In the Lancer WRC04, around 6,000 changes were made compared to the Step2. The car continued with the 4G63 engine, mounted to a 5-speed semi-automatic transmission (interestingly, at the start of the season, Mitsubishi used a completely passive transmission, and later introduced active differentials) and a new all-wheel drive system co-developed by Ricardo Consulting Engineers and Mitsubishi Motors Motorsports (MMSP). The bodywork was subjected to extensive aerodynamic testing at the Lola Cars wind tunnel (this resulted in the completely new front airdam, the new wheel arches and the interesting, shopping trolley handle-like rear spoiler). The front brakes were upgraded to 8-piston calipers clamping 370 mm (15 in) discs. The car was suffering a lot from frustrating mechanical and electrical glitches (in New Zealand, both cars retired on the start line of the first stage after an electrical problem apperaed). Mitsubishi didn't even complete a full season, since they continued to develop and test the car outside the WRC, but with little result in 2004; however, the car had some good moments and seemed to be promising after more development.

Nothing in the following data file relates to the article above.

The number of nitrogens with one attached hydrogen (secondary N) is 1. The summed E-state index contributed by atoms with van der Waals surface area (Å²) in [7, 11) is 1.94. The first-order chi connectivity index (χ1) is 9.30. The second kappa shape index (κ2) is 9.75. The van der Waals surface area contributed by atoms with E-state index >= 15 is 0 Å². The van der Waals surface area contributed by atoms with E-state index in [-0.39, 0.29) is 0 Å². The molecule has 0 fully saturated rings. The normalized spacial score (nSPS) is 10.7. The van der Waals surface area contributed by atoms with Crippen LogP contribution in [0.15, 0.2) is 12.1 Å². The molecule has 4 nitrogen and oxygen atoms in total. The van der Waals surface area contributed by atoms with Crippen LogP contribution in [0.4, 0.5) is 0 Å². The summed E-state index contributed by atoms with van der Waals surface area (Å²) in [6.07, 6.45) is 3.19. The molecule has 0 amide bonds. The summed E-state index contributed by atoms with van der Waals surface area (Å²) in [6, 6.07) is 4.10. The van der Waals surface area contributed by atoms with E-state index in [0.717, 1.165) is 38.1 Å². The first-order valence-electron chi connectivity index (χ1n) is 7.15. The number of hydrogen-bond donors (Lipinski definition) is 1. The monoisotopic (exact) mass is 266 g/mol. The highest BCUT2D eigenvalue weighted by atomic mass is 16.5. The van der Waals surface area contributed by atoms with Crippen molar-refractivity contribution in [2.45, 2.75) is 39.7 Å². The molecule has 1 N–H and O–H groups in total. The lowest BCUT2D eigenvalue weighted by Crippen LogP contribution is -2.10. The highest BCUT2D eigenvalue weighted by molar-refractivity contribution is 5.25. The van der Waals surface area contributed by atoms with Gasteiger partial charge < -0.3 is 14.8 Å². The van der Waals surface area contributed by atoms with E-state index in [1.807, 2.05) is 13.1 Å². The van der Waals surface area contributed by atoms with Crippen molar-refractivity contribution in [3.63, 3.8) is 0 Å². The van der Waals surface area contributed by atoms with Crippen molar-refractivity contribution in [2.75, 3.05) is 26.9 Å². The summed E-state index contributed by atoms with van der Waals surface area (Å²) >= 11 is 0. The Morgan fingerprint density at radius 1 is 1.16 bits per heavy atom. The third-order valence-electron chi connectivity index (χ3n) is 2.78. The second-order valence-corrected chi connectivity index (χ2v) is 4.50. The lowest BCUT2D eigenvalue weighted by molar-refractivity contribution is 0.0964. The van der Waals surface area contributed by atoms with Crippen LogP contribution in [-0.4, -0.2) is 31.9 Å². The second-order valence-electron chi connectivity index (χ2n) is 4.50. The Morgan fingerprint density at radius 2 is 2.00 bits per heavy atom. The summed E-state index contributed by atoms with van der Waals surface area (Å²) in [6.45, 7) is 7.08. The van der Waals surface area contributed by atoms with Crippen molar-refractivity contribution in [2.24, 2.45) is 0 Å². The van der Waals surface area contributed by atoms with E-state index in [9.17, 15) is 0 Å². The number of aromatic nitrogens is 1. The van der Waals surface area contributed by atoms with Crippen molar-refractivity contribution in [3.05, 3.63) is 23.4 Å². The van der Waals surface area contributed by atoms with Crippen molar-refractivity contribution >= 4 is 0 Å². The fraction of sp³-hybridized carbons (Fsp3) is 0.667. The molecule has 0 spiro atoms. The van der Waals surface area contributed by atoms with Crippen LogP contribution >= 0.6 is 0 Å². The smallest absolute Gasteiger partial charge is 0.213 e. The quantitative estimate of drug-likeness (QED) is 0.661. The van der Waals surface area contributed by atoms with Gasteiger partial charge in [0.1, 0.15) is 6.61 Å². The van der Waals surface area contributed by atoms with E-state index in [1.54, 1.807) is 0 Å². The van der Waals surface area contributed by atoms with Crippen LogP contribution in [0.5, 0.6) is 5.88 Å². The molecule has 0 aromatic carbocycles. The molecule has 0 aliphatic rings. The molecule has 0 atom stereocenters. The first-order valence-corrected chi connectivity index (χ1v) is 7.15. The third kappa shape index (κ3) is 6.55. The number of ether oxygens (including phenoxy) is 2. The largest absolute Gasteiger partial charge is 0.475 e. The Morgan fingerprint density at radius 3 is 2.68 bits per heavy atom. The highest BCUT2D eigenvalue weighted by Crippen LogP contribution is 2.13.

The lead Lancer WRC04 in the 2004 World Rally Championship was driven by ex-Peugeot driver Gilles Panizzi, with his brother Hervé as co-driver. The other pairings were Gianluigi Galli with Guido D'Amore, Daniel Solá with Xavier Amigo, and Kristian Sohlberg with Kaj Lindstrom.
Source: Wikipedia (original)